“Extroverts might be more inclined to always say yes, when they may actually need time for themselves to rest and replenish their energy,” he said, adding that reading is his go-to ritual when he needs some downtime.
5. That it’s OK to be by yourself
Spending time alone for self-growth is a crucial skill that Stephanie Johnson, a senior communications strategist in Dallas, has learned as an introvert.
“Naturally, as an introvert, I spend a lot of time in my own head and with myself,” she said. “I think that this is valuable because it allows us to not allow the tornado of distractions in daily life to overpower the real, core thoughts deep down in the mind that we need to get to.”
Johnson said that in order to be able to grow, she’s learned to be honest with herself, which requires occasional solo time.
“It’s not always pleasant or fun, but it is necessary. When we learn to love who we are ― good and bad ― without the influence of a self-created bubble or distractions from the world around us, we end up finding a real love with us,” she said.
6. The ability to respect boundaries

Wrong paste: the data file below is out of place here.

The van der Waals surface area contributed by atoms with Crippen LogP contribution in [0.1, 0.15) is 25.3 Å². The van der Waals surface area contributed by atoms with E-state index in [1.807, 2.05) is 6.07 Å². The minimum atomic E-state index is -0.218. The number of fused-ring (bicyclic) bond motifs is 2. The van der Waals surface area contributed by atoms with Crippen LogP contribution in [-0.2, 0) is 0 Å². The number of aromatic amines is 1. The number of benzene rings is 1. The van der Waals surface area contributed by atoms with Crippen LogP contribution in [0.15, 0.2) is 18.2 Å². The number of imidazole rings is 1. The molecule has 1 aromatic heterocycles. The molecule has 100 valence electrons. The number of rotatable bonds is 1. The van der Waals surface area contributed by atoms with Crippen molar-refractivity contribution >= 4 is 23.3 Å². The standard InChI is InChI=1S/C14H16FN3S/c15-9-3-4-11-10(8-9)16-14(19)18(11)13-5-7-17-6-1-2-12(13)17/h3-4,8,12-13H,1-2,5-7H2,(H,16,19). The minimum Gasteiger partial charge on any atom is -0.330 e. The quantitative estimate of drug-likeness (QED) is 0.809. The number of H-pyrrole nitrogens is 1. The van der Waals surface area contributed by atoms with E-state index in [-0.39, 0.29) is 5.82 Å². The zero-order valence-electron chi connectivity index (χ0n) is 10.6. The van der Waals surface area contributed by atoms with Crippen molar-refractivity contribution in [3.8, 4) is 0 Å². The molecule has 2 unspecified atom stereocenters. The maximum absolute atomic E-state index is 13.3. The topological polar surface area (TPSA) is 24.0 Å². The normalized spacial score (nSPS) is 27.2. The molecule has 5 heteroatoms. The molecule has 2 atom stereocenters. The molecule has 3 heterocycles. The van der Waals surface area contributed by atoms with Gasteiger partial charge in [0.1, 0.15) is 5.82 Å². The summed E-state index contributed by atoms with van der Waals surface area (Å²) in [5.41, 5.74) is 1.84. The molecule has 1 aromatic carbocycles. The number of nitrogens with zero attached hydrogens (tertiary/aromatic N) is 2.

“Extroverts sometimes will push on an introvert to do things they don’t want to do. An introvert will pick up on that cue very quickly,” said Mary Joye, a licensed mental health counselor in Winter Haven, Florida.
Joye said introverts can teach extroverts the importance of respecting the boundaries of others. “You don’t need somebody to do something with you to enjoy it. You can just share it later,” she said.
7. The importance of hitting pause
Belinda Ginter, a mindset expert in Ontario, Canada, said extroverts have a tendency to move fast because of their boundless energy. While this isn’t necessarily a bad trait, everyone can benefit from slowing down, too.
“Introverts teach us to give ourselves time to slow down, process and think through next steps and also to enjoy the process,” she said.